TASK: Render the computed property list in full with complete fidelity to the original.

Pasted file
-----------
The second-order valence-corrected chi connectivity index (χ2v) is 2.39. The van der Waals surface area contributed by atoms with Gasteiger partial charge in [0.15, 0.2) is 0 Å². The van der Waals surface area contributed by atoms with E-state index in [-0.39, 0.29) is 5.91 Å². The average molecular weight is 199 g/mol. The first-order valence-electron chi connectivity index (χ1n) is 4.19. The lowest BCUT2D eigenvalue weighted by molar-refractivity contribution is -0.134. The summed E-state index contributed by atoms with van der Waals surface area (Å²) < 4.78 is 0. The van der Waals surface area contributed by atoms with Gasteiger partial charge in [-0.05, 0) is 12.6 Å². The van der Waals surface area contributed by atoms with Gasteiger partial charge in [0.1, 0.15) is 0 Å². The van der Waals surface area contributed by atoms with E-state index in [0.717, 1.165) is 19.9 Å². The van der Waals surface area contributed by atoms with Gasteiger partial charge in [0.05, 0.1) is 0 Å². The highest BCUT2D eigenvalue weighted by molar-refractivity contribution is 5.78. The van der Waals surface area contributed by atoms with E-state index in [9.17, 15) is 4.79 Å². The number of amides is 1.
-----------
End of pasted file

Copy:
The second-order valence-corrected chi connectivity index (χ2v) is 2.39. The van der Waals surface area contributed by atoms with Gasteiger partial charge in [0.15, 0.2) is 0 Å². The van der Waals surface area contributed by atoms with E-state index in [-0.39, 0.29) is 5.91 Å². The average molecular weight is 199 g/mol. The first-order valence-electron chi connectivity index (χ1n) is 4.19. The lowest BCUT2D eigenvalue weighted by molar-refractivity contribution is -0.134. The summed E-state index contributed by atoms with van der Waals surface area (Å²) < 4.78 is 0. The van der Waals surface area contributed by atoms with Gasteiger partial charge in [-0.05, 0) is 12.6 Å². The van der Waals surface area contributed by atoms with Gasteiger partial charge in [0.1, 0.15) is 0 Å². The van der Waals surface area contributed by atoms with E-state index in [0.717, 1.165) is 19.9 Å². The van der Waals surface area contributed by atoms with Gasteiger partial charge in [0.05, 0.1) is 0 Å². The highest BCUT2D eigenvalue weighted by molar-refractivity contribution is 5.78. The van der Waals surface area contributed by atoms with E-state index in [9.17, 15) is 4.79 Å². The number of amides is 1.